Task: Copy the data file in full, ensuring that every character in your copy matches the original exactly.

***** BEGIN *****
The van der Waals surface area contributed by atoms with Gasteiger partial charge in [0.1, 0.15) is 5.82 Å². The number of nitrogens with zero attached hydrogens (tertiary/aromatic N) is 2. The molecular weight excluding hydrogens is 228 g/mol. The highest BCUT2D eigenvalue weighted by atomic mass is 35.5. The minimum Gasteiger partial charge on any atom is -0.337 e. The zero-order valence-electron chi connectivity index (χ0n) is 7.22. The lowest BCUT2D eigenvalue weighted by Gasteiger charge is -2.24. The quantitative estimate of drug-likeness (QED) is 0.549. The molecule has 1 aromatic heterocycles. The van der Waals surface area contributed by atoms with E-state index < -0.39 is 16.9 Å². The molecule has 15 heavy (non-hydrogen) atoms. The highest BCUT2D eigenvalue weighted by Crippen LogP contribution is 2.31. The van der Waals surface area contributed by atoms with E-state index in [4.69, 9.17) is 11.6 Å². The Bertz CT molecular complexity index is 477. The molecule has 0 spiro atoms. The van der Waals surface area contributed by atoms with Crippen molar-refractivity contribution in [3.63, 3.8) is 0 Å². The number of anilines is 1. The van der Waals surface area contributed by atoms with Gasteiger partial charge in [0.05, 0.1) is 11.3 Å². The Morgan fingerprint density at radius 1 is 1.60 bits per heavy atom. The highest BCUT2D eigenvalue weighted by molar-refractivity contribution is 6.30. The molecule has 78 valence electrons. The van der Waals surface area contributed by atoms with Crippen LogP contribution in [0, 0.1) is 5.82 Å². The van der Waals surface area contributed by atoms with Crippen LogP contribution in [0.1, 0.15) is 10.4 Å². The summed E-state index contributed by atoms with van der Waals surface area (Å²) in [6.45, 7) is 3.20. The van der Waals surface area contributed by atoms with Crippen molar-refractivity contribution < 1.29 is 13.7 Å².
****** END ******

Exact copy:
The van der Waals surface area contributed by atoms with Gasteiger partial charge in [0.1, 0.15) is 5.82 Å². The number of nitrogens with zero attached hydrogens (tertiary/aromatic N) is 2. The molecular weight excluding hydrogens is 228 g/mol. The highest BCUT2D eigenvalue weighted by atomic mass is 35.5. The minimum Gasteiger partial charge on any atom is -0.337 e. The zero-order valence-electron chi connectivity index (χ0n) is 7.22. The lowest BCUT2D eigenvalue weighted by Gasteiger charge is -2.24. The quantitative estimate of drug-likeness (QED) is 0.549. The molecule has 1 aromatic heterocycles. The van der Waals surface area contributed by atoms with E-state index < -0.39 is 16.9 Å². The molecule has 15 heavy (non-hydrogen) atoms. The highest BCUT2D eigenvalue weighted by Crippen LogP contribution is 2.31. The van der Waals surface area contributed by atoms with E-state index in [4.69, 9.17) is 11.6 Å². The Bertz CT molecular complexity index is 477. The molecule has 0 spiro atoms. The van der Waals surface area contributed by atoms with Crippen molar-refractivity contribution in [3.63, 3.8) is 0 Å². The number of anilines is 1. The van der Waals surface area contributed by atoms with Gasteiger partial charge in [0.05, 0.1) is 11.3 Å². The Morgan fingerprint density at radius 1 is 1.60 bits per heavy atom. The highest BCUT2D eigenvalue weighted by molar-refractivity contribution is 6.30. The molecule has 78 valence electrons. The van der Waals surface area contributed by atoms with Crippen LogP contribution in [0, 0.1) is 5.82 Å². The van der Waals surface area contributed by atoms with Crippen LogP contribution in [0.1, 0.15) is 10.4 Å². The summed E-state index contributed by atoms with van der Waals surface area (Å²) in [6.45, 7) is 3.20. The van der Waals surface area contributed by atoms with Crippen molar-refractivity contribution < 1.29 is 13.7 Å².